New strategy to make fertility treatment more accessible

Isabelle James
Artificial insemination illustration, blue background.

Table of Contents

In July 2022, the Department of Health for England released its strategy aimed at improving Women’s Health. While women represent 51% of the population, for decades the NHS has been accused of systemic and entrenched gender health inequality, with not enough focus placed on women-specific issues. Cases such as the Shrewsbury and Telford Hospital NHS Trust maternity scandal bear testament to this. The 2022 Strategy outlines the Government’s aims to remedy the disparity.
Women’s Health Strategy: some background

The call for evidence began in Spring 2021. Views of nearly 100,000 members of the public, academics, charities and health campaigners were collated to inform the Strategy.

According to Maria Caulfield, Minister for Women’s Health, 84% of respondents felt ignored when seeking help from the NHS. Respondents also perceived a lack of understanding or awareness among some medical professionals about health conditions that affect women.

Target areas
Areas for change outlined in the Strategy include menstrual health and gynaecological conditions, menopause, cancer and fertility. Tangible plans to instigate necessary change include:

• New research on women’s health issues
• Ensuring diagnoses and treatment work better for women
• Easier access to abortion pills and HRT
• Improved training on women’s health for all medical students and doctors

However, some of the plans are yet to receive targets or funding commitments so it remains to be seen if they will be followed through.

What about IVF?
Under the Strategy, access to fertility treatment in NHS England will change. Greater transparency will allow prospective parents to see how their local NHS provides IVF care. Non-clinical criteria will not be used to ration fertility treatment. This opens free treatment to those previously denied IVF, including couples denied it due to one partner having a child from a previous relationship. In addition, female same-sex couples will no longer be required to pay for private artificial insemination to prove fertility, before being given access to IVF on the NHS.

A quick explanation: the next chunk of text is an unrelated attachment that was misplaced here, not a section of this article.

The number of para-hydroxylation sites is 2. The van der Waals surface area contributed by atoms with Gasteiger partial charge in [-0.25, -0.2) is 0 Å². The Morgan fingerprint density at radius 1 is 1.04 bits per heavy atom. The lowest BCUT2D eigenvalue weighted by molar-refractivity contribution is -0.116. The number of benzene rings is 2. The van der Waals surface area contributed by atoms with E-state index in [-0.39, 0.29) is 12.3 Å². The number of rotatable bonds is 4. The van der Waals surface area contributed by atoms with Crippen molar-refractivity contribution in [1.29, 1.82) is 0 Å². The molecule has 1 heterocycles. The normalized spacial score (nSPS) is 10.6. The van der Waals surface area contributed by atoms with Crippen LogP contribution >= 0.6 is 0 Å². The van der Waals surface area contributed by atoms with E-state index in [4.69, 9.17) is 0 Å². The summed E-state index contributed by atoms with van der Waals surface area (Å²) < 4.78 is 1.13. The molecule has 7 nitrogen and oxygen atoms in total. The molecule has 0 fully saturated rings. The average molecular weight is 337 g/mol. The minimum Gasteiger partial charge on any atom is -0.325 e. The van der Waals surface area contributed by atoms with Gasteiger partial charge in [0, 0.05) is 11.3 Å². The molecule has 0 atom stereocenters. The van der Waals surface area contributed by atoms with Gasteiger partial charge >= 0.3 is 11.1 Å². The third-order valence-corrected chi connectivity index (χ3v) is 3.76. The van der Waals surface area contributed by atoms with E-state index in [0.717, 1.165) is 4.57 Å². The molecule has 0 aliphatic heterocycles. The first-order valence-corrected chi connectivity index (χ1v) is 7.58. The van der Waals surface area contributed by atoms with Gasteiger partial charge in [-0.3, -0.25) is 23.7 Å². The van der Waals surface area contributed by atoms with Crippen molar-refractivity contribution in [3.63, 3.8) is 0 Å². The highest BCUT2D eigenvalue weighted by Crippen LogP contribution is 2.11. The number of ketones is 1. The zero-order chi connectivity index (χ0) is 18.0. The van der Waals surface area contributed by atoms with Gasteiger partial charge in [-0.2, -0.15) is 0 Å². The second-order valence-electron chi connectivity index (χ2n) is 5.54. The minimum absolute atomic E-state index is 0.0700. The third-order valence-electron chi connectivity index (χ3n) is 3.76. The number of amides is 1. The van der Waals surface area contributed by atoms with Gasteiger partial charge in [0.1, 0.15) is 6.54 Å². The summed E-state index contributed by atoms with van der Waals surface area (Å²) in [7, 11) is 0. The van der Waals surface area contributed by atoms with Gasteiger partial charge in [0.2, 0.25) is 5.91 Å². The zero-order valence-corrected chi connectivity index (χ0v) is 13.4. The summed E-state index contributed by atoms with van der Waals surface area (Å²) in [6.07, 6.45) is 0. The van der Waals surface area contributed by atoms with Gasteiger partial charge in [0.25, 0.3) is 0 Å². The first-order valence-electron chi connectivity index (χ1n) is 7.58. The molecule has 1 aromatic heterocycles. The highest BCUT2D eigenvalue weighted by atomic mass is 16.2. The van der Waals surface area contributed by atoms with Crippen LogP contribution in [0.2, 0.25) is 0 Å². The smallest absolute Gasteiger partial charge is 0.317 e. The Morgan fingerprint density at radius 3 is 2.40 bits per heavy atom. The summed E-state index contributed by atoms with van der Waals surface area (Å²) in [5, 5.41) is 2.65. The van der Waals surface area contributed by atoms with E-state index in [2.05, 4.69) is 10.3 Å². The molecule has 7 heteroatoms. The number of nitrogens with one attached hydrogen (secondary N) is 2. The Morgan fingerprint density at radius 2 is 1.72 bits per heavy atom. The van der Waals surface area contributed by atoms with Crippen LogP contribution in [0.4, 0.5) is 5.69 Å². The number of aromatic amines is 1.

NICE is also updating guidelines on fertility assessment and treatment, which will be ready in 2024. NHS England and the Human Fertilisation and Embryology Authority will collaborate to ensure that access to information on IVF will be improved, and referral for treatment will become quicker and easier.

More work required: postcode lottery continues
Over the years, funding to NHS fertility clinics has been cut by some Clinical Commissioning Groups, meaning service cancellations. Research has shown that since 2013, there has been a ‘quiet and sustained disinvestment’ in NHS fertility services. The alternative of course is private treatment, but costs can be prohibitive – between £5,000 and £7,000 per cycle and if unsuccessful, couples may decide to repeat the process for additional cost.

Sarah Norcross, the Director of Progress Educational Trust, a charity for people affected by infertility and genetic conditions, agreed the removal of some barriers to IVF was welcome, but felt it was ‘incredibly disappointing’ that the ‘postcode lottery’ of treatment across England remained unaddressed. She emphasised, ‘The commitment to improve transparency in relation to the availability of IVF does not equate to giving women the chance to try to have a baby’.

Politicians respond to the Strategy
Of the anticipated NHS England reforms, the current Health Secretary Steve Barclay said, ‘It is not right that 51% of our population is disadvantaged in accessing the care they need simply because of their sex.’ The ‘Strategy is a landmark moment in addressing entrenched inequalities and improving the health and wellbeing of women across the country’.

Minister for Women’s Health, Maria Caulfield said, ‘Tackling the gender health gap will not be easy – there are deep-seated, systemic issues we must address to ensure women receive the same standards of care as men, universally and by default. This strategy is the start of that journey, but eradicating the gender health gap can’t be done through health services alone. I am calling on everyone who has the power to positively impact women’s health – from employers to doctors and teachers to industry – to join us in our journey’.

If you are embarking on your own fertility journey and seeking advice, please do not hesitate to reach out to our specialist team of fertility lawyers.

The team, headed by the internationally respected lawyer, Naomi Angell, offers advice to intended birth parents, co-parents or donors on how the law applies and on what legal rights they will acquire on the birth of a baby or by subsequent agreement or court application, advice about parental responsibility, parentage and any dispute that may have arisen between parties.

Osbornes Law are one of the only law firms in London to specialise and advise families on different pathways to parenthood including in fertility law, surrogacy and adoption. Naomi and her team are happy to discuss these with you, to help you decide what is the best way for you to grow your family.

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